War of the Rebellion: Serial 062 Page 0831 Chapter XLVI. CORRESPONDENCE, ETC. - CONFEDERATE.

Search Civil War Official Records

sent to Arkansas. The general commanding desires you will hold your command well prepared to co-operate with any movement that may be made in the direction of the Arkansas Valley.

I am, general, very respectfully, your obedient servant,

W. R. BOGGS,

Brigadier-General and Chief of Staff.

HEADQUARTERS TRANS-MISSISSIPPI DEPARTMENT,

Shreveport, May 19, 1864.

Major-General MAGRUDER,

Commanding, & c.:

GENERAL: General Smith directs that you will strengthen General McCulloch to the utmost extent your disposable force will admit. That you will instruct Brigadier-General McCulloch to prepare every man that he can make disposable for active operations, in order to enable him to re-enforce or co-operate with Brigadier-General Maxey, should circumstances require it. The enemy having evacuated Alexandria, so soon as the Red River Valley, is clear of him the general commanding proposes to make an active campaign toward the Arkansas Valley.

General Maxey has been directed to hold himself in readiness to co-operate by an advance toward Fort Smith.

I am, general, very respectfully, your obedient servant,

W. T. BOGGS,

Brigadier-General and Chief of Staff.

HEADQUARTERS DISTRICT OF WEST LOUISIANA,

In the Field, May 20, 1864.

Governor H. W. ALLEN,

Shreveport, La.:

GOVERNOR: I would respectfully call your attention to the following extract from a letter of Colonel Bush, commanding Fourth Louisiana Cavalry, who has been operating with his regiment in the Attakapas country:

With reference to purging the country of jayhawkers I ordered Captain Hargooder with 60 armed and 40 unarmed men to scour the country and carry out your orders to the letter. He left camp yesterday with written instructions framed upon those given to me, and I am confident will fulfill his mission as directed. On this point it is proper for me to state that some confusion and perhaps conflict may arise from the fact that the State Guard, which left this place this morning, and the home guard, which are leaving to-morrow morning, and Captain Hargooder, now en route, are, as I understand their purposes, aiming at the same end, but without concert or unity of action. I must respectfully represent the urgent necessity of placing the whole under the control and guidance of some one who can control and direct them systematically.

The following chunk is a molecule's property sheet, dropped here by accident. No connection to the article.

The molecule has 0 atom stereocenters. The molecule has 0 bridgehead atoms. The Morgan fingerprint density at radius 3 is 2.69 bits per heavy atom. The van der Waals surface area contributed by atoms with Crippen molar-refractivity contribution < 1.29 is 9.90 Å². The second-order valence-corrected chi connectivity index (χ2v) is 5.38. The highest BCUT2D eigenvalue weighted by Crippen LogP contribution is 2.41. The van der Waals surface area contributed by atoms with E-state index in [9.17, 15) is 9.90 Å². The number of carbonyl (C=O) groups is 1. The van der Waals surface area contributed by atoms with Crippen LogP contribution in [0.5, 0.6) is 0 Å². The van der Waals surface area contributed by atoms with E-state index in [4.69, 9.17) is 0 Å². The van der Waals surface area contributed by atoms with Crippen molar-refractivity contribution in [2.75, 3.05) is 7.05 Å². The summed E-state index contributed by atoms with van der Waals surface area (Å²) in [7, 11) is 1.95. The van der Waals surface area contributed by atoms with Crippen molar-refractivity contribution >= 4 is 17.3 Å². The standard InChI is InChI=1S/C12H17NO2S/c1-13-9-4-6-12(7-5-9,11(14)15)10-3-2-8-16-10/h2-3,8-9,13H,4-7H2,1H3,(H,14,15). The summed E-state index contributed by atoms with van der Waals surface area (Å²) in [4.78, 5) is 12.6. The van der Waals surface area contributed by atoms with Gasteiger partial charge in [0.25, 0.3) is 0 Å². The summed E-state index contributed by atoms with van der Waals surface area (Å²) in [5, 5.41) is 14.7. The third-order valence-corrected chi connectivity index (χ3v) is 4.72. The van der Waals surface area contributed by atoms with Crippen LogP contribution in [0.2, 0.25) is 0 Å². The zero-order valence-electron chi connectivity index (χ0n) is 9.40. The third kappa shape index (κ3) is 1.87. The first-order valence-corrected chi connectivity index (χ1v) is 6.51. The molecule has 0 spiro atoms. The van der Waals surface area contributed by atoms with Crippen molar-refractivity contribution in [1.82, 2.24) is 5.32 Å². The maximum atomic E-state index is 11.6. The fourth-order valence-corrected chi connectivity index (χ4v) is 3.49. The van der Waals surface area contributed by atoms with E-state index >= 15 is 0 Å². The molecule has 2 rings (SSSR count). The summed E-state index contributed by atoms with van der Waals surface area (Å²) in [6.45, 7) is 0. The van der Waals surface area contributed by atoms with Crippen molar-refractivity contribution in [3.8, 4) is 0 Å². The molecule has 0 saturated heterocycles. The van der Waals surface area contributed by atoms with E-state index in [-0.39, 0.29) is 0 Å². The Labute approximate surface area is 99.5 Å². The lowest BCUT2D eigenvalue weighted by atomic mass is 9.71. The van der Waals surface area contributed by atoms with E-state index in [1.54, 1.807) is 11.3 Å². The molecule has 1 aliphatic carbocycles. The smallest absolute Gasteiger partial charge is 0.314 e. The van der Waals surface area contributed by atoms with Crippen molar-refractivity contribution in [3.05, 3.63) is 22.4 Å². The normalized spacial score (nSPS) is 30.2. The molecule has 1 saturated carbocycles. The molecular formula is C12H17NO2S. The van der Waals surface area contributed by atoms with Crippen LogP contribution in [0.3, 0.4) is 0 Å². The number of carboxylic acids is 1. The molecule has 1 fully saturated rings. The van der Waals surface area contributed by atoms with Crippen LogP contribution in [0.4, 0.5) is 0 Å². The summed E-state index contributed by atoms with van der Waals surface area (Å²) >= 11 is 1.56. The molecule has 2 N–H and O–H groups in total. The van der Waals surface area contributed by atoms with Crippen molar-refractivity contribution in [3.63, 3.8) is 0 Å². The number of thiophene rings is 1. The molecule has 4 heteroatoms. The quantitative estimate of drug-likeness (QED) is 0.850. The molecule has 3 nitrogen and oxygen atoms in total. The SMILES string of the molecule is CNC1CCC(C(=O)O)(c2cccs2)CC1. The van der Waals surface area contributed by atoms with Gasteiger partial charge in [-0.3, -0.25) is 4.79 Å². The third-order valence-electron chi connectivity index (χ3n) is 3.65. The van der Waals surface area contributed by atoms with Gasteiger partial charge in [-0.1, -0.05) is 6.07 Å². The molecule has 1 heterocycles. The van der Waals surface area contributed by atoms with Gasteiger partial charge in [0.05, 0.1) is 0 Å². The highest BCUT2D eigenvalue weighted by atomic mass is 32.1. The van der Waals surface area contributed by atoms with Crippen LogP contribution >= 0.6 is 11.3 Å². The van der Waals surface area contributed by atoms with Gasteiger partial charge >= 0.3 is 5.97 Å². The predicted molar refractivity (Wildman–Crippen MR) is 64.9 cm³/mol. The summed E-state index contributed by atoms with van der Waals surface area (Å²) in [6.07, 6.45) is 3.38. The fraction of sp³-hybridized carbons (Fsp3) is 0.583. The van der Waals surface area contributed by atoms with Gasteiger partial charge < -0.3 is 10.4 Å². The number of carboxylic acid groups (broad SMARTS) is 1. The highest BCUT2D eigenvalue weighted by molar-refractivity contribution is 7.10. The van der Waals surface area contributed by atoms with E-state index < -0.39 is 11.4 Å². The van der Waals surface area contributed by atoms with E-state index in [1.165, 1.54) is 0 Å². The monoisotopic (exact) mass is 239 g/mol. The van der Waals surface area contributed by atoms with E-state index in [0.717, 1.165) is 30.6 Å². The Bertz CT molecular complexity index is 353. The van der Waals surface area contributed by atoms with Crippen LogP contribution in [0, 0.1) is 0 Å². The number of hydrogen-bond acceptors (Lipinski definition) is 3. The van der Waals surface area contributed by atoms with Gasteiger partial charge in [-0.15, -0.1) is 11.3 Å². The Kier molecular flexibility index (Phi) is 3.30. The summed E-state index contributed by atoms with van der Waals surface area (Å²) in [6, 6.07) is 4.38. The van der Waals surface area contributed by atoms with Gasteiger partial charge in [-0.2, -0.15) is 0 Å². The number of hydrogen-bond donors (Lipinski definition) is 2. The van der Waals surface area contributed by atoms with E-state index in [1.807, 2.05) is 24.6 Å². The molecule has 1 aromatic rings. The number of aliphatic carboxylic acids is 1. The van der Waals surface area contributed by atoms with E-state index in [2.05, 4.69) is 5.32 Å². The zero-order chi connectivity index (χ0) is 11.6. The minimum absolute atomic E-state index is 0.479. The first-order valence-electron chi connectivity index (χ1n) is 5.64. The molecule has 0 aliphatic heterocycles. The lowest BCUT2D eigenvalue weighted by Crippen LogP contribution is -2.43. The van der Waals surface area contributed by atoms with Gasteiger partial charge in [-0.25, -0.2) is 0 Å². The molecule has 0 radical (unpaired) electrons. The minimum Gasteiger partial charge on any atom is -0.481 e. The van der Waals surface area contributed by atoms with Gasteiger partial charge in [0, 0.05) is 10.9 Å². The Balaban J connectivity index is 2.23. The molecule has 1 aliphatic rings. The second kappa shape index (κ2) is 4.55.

As there are none of the enemy's troops in that portion of the State, which has been greatly infested with jayhawkers, I had intended to use the Fourth Regiment of Cavalry for the purpose of ridding the country south of Rapides of these outlaws and arresting and returning to their commands all deserters [that] could be found. If, however, you have ordered the State Guard on that duty it will not be necessary to keep Colonel Bush in that section, and I can use his regiment to advantage elsewhere. I would therefore be glad if you would inform me if the disposition referred to of the State Guard